Not to sound uppity, but I find that when I read advice from a well-known author, I read it more closely than that of other writers.Best-selling authors do not tout their abilities. They list their accomplishments instead, letting them speak for themselves.
Bragging about our abilities without substantial measure of success is like telling someone you're on a diet and going to lose 25 pounds. It's a good idea; it's a starting point. But don't expect me get excited about it . . . because the work has yet to be done.
That's why I preach for writers to shout out about their strengths not their dreams, even if those strengths have nothing to do with writing. Strengths are proven and tangible. They make you credible. I started FundsforWriters because I couldn't sell my mystery manuscript. And for years, I led with Freelance Hope for Writers instead of Pending Mystery Novelist. I knew grants and markets. I had experience in those arenas. I was a newbie in the fiction and mystery department. In the background, I read dozens of mysteries, studied fiction, and wrote hundreds of pages that landed in the trash as I tried to understand that part of the craft. It wasn't until I placed in a few contests, landed an agent, and signed a contract did I mention my mystery interest. You won't find me teaching fiction at a conference, however. I'm not qualified. Once I publish three or four books? Maybe.
Gotham Writers Workshop, I sit on the edge of my seat. Take Jodi Picoult, for instance. When asked what was the most valuable advice she ever received, she replied: "My mentor, Mary Morris, taught me that I wasn't nearly as great a writer as I thought I was. If not for her, I wouldn't have challenged myself—and kept challenging myself—until I was where I am today."
Today we run around patting each other on the back about how hard we try, as if being busy at it merits award. We shout "good for you" to people who talk about wanting to be writers instead of asking them to produce what they've accomplished or asking how many copies they've sold. Saying "at least you wrote a book" or "at least you sold 200 copies" is not accomplishment. If Jodi Picoult had felt warm and fuzzy and grown confident when someone told her "at least you write beautiful characters" before she'd mastered plot development and dialogue, we would not see all her books on Barnes & Noble shelves because she would have settled too early in her career. That's quite profound if you stop and ponder it.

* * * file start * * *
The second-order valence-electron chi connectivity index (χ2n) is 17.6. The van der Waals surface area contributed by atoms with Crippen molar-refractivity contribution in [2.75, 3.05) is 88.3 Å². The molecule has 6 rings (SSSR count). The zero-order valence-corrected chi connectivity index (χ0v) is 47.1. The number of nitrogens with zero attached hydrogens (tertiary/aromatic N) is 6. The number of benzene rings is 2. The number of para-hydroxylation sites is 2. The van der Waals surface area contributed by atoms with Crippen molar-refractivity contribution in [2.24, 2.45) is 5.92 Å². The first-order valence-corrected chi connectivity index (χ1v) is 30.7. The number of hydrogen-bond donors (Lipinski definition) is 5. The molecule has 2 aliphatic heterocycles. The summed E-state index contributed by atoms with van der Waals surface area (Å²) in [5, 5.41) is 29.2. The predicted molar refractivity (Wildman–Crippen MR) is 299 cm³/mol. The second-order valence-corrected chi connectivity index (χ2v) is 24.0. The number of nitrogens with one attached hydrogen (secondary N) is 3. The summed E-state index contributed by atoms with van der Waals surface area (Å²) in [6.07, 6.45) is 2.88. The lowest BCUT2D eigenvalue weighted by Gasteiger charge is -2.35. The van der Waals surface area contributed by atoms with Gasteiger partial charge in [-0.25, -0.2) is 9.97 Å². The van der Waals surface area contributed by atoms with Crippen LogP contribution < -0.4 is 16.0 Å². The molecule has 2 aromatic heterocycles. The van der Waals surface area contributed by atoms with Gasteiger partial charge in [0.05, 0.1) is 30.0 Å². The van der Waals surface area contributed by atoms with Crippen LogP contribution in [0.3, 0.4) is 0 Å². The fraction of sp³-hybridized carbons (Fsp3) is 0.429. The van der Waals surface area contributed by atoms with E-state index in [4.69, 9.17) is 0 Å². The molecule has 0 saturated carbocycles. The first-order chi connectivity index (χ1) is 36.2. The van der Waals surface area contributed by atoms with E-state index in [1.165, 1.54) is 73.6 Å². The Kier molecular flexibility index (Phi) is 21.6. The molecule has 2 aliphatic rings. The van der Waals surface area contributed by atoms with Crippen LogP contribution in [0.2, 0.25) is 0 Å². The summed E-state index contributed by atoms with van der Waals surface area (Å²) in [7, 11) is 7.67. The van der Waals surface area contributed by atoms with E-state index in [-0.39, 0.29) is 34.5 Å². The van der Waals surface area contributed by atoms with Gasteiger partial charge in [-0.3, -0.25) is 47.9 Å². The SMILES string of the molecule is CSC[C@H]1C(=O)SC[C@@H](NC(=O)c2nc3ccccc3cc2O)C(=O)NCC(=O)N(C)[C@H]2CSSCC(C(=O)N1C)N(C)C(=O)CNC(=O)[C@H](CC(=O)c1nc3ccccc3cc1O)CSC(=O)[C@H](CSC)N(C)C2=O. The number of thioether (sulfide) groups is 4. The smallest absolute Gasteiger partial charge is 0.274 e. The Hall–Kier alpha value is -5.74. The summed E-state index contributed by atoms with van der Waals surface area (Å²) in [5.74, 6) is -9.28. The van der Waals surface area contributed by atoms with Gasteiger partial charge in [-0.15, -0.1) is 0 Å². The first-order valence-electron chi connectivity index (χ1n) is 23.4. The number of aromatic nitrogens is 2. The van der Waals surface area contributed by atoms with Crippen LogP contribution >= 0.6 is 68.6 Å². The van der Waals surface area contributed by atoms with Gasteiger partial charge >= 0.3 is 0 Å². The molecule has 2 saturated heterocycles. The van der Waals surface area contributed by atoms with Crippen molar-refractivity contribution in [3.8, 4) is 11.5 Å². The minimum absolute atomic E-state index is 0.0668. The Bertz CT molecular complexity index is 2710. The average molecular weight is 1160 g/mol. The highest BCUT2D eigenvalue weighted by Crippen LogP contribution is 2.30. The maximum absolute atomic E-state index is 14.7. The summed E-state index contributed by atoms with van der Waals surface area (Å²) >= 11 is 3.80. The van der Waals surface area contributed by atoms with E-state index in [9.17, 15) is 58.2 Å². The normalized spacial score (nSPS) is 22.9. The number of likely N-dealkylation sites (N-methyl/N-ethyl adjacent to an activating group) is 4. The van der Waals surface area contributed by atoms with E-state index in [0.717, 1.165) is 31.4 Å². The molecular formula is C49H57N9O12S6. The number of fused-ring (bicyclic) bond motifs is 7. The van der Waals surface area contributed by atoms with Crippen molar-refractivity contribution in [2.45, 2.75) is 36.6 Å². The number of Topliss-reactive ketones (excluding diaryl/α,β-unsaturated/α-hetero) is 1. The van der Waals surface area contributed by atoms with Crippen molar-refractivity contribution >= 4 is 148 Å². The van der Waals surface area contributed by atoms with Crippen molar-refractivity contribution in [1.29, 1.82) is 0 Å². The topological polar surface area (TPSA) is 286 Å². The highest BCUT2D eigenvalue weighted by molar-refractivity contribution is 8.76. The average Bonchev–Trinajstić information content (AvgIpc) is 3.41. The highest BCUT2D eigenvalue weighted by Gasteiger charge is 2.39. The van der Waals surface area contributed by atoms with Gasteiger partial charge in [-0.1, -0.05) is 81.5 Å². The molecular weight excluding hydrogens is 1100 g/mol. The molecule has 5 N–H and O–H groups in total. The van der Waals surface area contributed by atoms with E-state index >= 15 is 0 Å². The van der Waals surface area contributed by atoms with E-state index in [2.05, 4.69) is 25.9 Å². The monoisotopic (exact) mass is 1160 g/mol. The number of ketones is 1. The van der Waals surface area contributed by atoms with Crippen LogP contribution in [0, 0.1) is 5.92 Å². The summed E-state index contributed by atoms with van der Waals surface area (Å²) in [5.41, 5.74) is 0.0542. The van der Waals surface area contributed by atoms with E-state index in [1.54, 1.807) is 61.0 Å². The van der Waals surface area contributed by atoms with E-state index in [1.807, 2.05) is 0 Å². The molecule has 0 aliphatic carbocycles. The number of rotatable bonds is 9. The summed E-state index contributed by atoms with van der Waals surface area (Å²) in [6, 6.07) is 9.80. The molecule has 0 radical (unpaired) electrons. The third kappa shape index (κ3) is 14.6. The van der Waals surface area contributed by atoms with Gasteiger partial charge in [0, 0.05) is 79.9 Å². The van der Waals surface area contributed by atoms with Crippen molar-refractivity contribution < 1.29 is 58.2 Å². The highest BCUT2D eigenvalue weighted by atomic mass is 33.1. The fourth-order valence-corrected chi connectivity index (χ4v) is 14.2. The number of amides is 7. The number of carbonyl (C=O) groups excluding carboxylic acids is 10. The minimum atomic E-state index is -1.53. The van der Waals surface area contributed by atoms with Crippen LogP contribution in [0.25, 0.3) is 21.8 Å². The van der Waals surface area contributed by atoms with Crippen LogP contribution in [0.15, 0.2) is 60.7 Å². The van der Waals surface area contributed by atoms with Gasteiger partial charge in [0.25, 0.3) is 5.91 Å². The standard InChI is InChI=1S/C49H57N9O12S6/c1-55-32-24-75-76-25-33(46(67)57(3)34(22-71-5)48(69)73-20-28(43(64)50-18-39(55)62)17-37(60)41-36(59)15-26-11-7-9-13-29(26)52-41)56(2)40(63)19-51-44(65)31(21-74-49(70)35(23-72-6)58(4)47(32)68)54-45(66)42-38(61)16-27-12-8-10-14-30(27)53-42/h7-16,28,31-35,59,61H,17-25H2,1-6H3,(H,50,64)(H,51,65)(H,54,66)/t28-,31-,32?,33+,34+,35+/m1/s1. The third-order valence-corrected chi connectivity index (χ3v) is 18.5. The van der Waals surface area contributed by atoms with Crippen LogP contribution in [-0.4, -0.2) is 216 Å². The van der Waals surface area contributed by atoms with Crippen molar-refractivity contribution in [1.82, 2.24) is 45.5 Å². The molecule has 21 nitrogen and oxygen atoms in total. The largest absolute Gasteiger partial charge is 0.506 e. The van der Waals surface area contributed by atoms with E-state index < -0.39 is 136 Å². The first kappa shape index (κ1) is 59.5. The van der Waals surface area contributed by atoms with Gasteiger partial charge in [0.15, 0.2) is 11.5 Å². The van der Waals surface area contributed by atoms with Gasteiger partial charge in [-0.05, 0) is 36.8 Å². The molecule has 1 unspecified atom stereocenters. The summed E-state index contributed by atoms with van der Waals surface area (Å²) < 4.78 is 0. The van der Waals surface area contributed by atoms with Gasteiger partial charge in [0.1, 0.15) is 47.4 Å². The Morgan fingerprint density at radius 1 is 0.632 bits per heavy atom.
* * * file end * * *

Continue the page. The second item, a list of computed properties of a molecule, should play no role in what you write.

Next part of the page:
Jonathan Franzen stated that writers block is a sign of tackling a piece that maybe wasn't meant to be. "In my experience, it happens when I'm trying to write something that I'm not ready to write, or that I don't really *want* to write."I can relate to that.
When I'm working and working a sentence, trying to bent a word to make it fit, I catch myself, delete it all, and start over. It wasn't the right angle, or the right paragraph, or the proper thought. Franzen validated my inclination to delete rather than force my writing. I'm going to listen to his experience rather than someone who's published two books that sold 1,000 copies. Why? Because he's obviously better at this. He's followed through. He's studied hard, made publishers sit up and take notice, and sold millions of books.
Enjoy this site. It's a quick read yet full of remarkable advice. Hearing how-to's from masters just makes sense. They don't readily hand out their secrets. On the other hand, be careful of those who shout out their writing ability from the rooftops (i.e., blogs, Facebook, etc.) If they have to shout it rather than you absorb it through their publishing credits, there's something wrong with that picture.
Work hard. Brag when you have bragging rights. Otherwise you wear out the words and diminish their luster when you finally see success.